The other day, Anker introduced its new tiny power supply. According to the company, such a small size of the device is due to the component that was used instead of silicon, namely gallium nitride (GaN). The growing popularity of this transparent, glass-like material suggests that one day it can surpass silicon and reduce energy consumption throughout the world.
For decades, silicon has been the backbone of the technology industry, but we "have reached the theoretical limit on how much it can be improved," says Dan Qing Wang, Ph.D. from Harvard, who conducts GaN research. According to her, all materials have a so-called “exclusion zone” - a direct consequence of how well they can conduct electricity. In gallium nitride, it is larger than that of silicon, which means it can withstand a higher voltage and current can pass through the device at a higher speed. This is explained by Martin Kuball, a physicist from the University of Bristol, who heads the GaN project in the field of energy.
Portal The Verge spoke about the benefits of the material of the future As a result, GaN is much more efficient than its silicon counterparts, which also makes it possible to reduce the size of devices based on it. With it, you can not only reduce the chargers, but also make the system consume less energy. According to Kuball, replacing all modern electronics with GaN could potentially reduce energy consumption by 10 or 25 percent.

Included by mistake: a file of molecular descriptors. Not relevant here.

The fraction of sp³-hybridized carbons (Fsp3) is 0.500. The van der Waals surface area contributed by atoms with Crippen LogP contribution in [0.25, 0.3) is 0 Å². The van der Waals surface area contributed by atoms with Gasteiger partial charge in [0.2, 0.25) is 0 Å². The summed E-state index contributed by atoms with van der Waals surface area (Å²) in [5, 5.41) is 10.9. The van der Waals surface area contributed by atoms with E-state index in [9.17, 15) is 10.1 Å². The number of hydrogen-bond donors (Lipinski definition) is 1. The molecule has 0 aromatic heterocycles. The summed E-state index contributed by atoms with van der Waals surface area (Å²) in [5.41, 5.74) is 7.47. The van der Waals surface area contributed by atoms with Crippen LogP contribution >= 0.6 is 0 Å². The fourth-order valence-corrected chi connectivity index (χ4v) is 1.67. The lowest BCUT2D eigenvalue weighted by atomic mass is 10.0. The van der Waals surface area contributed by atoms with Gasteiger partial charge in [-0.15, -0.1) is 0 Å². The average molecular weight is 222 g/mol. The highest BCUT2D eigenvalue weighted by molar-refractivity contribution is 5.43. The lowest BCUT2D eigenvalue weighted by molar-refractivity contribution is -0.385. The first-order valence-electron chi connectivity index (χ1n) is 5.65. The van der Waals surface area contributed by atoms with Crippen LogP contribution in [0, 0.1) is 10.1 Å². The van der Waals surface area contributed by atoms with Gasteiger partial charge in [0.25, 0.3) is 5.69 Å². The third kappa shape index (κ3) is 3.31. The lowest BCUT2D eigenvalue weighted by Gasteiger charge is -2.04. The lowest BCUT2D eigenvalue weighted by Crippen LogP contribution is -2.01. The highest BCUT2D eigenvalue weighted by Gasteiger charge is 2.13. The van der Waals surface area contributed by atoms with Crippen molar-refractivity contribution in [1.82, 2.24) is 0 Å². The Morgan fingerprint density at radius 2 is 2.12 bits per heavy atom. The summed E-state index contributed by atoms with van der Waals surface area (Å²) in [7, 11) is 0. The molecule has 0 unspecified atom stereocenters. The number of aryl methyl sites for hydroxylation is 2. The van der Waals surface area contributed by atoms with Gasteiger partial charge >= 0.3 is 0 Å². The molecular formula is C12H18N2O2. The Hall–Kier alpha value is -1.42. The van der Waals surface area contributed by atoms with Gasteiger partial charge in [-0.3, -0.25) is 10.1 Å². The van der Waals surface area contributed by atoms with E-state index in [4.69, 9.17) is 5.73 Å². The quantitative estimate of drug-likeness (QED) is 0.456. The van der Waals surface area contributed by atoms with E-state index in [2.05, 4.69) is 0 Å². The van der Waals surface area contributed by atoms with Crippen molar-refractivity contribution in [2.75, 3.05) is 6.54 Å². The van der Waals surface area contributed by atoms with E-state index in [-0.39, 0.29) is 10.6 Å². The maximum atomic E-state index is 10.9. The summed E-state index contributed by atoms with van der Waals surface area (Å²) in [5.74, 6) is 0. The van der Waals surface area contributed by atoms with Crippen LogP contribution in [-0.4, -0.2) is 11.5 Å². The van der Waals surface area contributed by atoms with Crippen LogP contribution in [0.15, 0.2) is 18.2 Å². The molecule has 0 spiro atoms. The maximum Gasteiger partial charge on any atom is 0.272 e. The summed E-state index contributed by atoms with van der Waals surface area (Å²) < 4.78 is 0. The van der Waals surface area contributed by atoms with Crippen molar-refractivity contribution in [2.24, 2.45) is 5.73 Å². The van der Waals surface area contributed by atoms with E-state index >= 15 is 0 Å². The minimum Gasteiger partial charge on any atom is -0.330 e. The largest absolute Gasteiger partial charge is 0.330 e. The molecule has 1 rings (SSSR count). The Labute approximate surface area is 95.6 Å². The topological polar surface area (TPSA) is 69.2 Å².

In addition, gallium nitride is better able to withstand high temperatures, which allows it to be used in a very aggressive environment. “In modern cars, all electronic components are installed far from the engine, so as not to overheat, but this can be fixed, says Kuball.
By the way, this material has long been dominant in another area of production - in photonics. In particular, it is gallium nitride that is the source of the very "blue light" that is used to read Blu-ray discs. Tiny micron lasers (1/100 the thickness of a human hair) can already be used to create a new generation of microscopes.
So why not just replace silicon with GaN? The answer is simple - a colossal industry that has been producing silicon-based technology for a decade. Such a global transition cannot be carried out as soon as possible. In addition, new material constantly has to be tested for reliability. Wang notes that gallium nitride has its weak points, and it is worth exploring them all before launching mass production of nitride-based carriers.
Anker experts claim that although silicon is cheaper than GaN, chargers based on the latter need fewer components for proper functioning, which equalizes both materials. Currently, many startups are working on the development of this technology - it is possible that in the 2020s, humanity will emerge from the silicon era and enter the era of gallium nitride.